Offline Bryan S

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Re: The Italian starters are here!
« Reply #72 on: February 02, 2007, 12:45:59 AM »
Just got my Italian starters today and will begin activating this weekend. I have a whole bunch of questions, but after reading all the material and forums, I have one big question. How do you know the cultures are finally activated?
I use 1/2 gal Ball Mason jars, and you will know when they are active. The culture will climb up the sides of the jar and maybe, just maybe try to blow the lid off. You'll see the tell tale signs of the culture on the sides of the jar or whatever vessel you use to store, feed and them in.  ;)
Making great pizza and learning new things everyday.

Offline yongjoo

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Re: The Italian starters are here!
« Reply #73 on: February 02, 2007, 10:23:02 PM »
Thanks. Just picked up 1 quart mason jars, and will be picking up my styrofoam cooler tomorrow from a friend. Try finding a styrofoam cooler in the middle of winter, not the easiest thing.  :pizza:

Offline Bryan S

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Re: The Italian starters are here!
« Reply #74 on: February 03, 2007, 12:32:59 AM »
Thanks. Just picked up 1 quart mason jars, and will be picking up my styrofoam cooler tomorrow from a friend. Try finding a styrofoam cooler in the middle of winter, not the easiest thing.  :pizza:
Wal Mart usually has them. I just used a cardboard box lined with a bath towel and a heating pad set on low beneath the towel. Put the stater in and closed the lid of the box and added some weight to keep it closed. Temp held a steady 84-86 in there.  ;)
Making great pizza and learning new things everyday.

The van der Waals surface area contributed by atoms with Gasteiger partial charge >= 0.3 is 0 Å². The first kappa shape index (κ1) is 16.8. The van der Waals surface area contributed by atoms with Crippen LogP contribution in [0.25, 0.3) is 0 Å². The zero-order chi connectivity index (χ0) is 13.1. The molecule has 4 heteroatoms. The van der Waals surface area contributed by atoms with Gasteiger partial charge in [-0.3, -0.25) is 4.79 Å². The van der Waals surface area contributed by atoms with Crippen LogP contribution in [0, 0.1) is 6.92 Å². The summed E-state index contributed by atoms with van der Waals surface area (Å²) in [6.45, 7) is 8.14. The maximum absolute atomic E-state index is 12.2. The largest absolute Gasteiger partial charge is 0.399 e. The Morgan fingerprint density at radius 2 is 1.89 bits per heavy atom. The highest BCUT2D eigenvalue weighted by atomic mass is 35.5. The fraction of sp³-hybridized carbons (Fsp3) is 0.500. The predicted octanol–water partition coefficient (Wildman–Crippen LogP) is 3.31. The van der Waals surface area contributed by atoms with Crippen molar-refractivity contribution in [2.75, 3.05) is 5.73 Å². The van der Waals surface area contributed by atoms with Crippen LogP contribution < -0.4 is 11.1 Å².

Offline deb415611

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Re: The Italian starters are here!
« Reply #75 on: February 03, 2007, 08:58:06 AM »
I just recently activated the Camoldi starter without the cooler setup.  I just put it in the oven with the light on.   It held pretty steady at around 85 degrees. 

 

Offline yongjoo

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Re: The Italian starters are here!
« Reply #76 on: February 04, 2007, 10:04:16 PM »
Would you say the chance of contamination is a lot less after the initial 24 hours?

Offline Bryan S

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Re: The Italian starters are here!
« Reply #77 on: February 04, 2007, 10:13:28 PM »
Would you say the chance of contamination is a lot less after the initial 24 hours?
As long as the culture/yeast are active, yes. If they are not active then bad things can take over.  ;)
Making great pizza and learning new things everyday.

Offline yongjoo

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Re: The Italian starters are here!
« Reply #78 on: February 06, 2007, 09:30:43 AM »
So, 8am this Tuesday morning (started activating Saturday 8pm), my yeast spilled over. Now I did have the jar 3/4s full. Don't think it's activated. It's too short of time, right? And, the smell is not very "yeasty". The foam was almost fully up the jar. About a 1/2 cup spilled out.

Anyway, I poured some out fed it, proofed it, and left for work. I am right to assume this isn't ready yet. Sorry for all the stupid questions. Just obsessed with this thing.

Offline scott r

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Re: The Italian starters are here!
« Reply #79 on: February 07, 2007, 03:17:33 PM »
if you feed again with a 1/2 full jar and it spills over you are up and running!  I don't consider my starters to have a yeasty flavor.

When I finally get a culture active like this I like to go through a few rounds of feeding and falling before finally putting it in the fridge.

good luck longjoo! 
« Last Edit: February 07, 2007, 03:21:25 PM by scott r »